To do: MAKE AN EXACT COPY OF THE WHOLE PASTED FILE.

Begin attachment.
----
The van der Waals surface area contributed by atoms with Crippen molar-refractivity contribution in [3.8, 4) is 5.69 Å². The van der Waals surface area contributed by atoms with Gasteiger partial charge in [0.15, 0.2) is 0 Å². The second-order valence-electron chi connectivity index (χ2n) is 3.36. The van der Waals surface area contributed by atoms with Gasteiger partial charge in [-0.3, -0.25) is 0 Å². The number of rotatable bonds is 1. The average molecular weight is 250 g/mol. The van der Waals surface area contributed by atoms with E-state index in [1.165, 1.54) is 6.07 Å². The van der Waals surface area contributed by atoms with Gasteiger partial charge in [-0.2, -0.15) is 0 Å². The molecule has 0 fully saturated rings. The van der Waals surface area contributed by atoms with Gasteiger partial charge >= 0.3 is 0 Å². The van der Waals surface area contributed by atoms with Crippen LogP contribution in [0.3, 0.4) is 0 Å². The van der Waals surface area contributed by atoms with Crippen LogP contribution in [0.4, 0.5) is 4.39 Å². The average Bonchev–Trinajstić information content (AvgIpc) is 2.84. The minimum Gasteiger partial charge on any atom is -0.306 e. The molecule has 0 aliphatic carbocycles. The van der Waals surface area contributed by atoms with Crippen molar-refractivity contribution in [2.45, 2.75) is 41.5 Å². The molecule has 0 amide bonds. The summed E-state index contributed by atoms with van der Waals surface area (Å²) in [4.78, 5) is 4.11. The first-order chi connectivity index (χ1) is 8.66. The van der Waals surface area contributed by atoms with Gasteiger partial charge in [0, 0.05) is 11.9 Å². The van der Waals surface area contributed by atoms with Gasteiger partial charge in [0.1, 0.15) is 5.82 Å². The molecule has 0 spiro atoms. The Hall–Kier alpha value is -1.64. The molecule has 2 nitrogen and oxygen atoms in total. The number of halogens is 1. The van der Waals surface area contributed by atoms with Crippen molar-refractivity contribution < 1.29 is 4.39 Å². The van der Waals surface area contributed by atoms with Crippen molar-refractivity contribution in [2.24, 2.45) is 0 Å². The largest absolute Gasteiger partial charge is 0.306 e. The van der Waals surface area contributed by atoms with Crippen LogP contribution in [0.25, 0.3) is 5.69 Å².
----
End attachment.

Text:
The van der Waals surface area contributed by atoms with Crippen molar-refractivity contribution in [3.8, 4) is 5.69 Å². The van der Waals surface area contributed by atoms with Gasteiger partial charge in [0.15, 0.2) is 0 Å². The second-order valence-electron chi connectivity index (χ2n) is 3.36. The van der Waals surface area contributed by atoms with Gasteiger partial charge in [-0.3, -0.25) is 0 Å². The number of rotatable bonds is 1. The average molecular weight is 250 g/mol. The van der Waals surface area contributed by atoms with E-state index in [1.165, 1.54) is 6.07 Å². The van der Waals surface area contributed by atoms with Gasteiger partial charge in [-0.2, -0.15) is 0 Å². The molecule has 0 fully saturated rings. The van der Waals surface area contributed by atoms with Gasteiger partial charge >= 0.3 is 0 Å². The van der Waals surface area contributed by atoms with Crippen LogP contribution in [0.3, 0.4) is 0 Å². The van der Waals surface area contributed by atoms with Crippen LogP contribution in [0.4, 0.5) is 4.39 Å². The average Bonchev–Trinajstić information content (AvgIpc) is 2.84. The minimum Gasteiger partial charge on any atom is -0.306 e. The molecule has 0 aliphatic carbocycles. The van der Waals surface area contributed by atoms with Crippen molar-refractivity contribution in [2.45, 2.75) is 41.5 Å². The molecule has 0 amide bonds. The summed E-state index contributed by atoms with van der Waals surface area (Å²) in [4.78, 5) is 4.11. The first-order chi connectivity index (χ1) is 8.66. The van der Waals surface area contributed by atoms with Gasteiger partial charge in [0, 0.05) is 11.9 Å². The van der Waals surface area contributed by atoms with Gasteiger partial charge in [0.1, 0.15) is 5.82 Å². The molecule has 0 spiro atoms. The Hall–Kier alpha value is -1.64. The molecule has 2 nitrogen and oxygen atoms in total. The number of halogens is 1. The van der Waals surface area contributed by atoms with Crippen molar-refractivity contribution < 1.29 is 4.39 Å². The van der Waals surface area contributed by atoms with Crippen molar-refractivity contribution in [2.24, 2.45) is 0 Å². The largest absolute Gasteiger partial charge is 0.306 e. The van der Waals surface area contributed by atoms with Crippen LogP contribution in [0.25, 0.3) is 5.69 Å².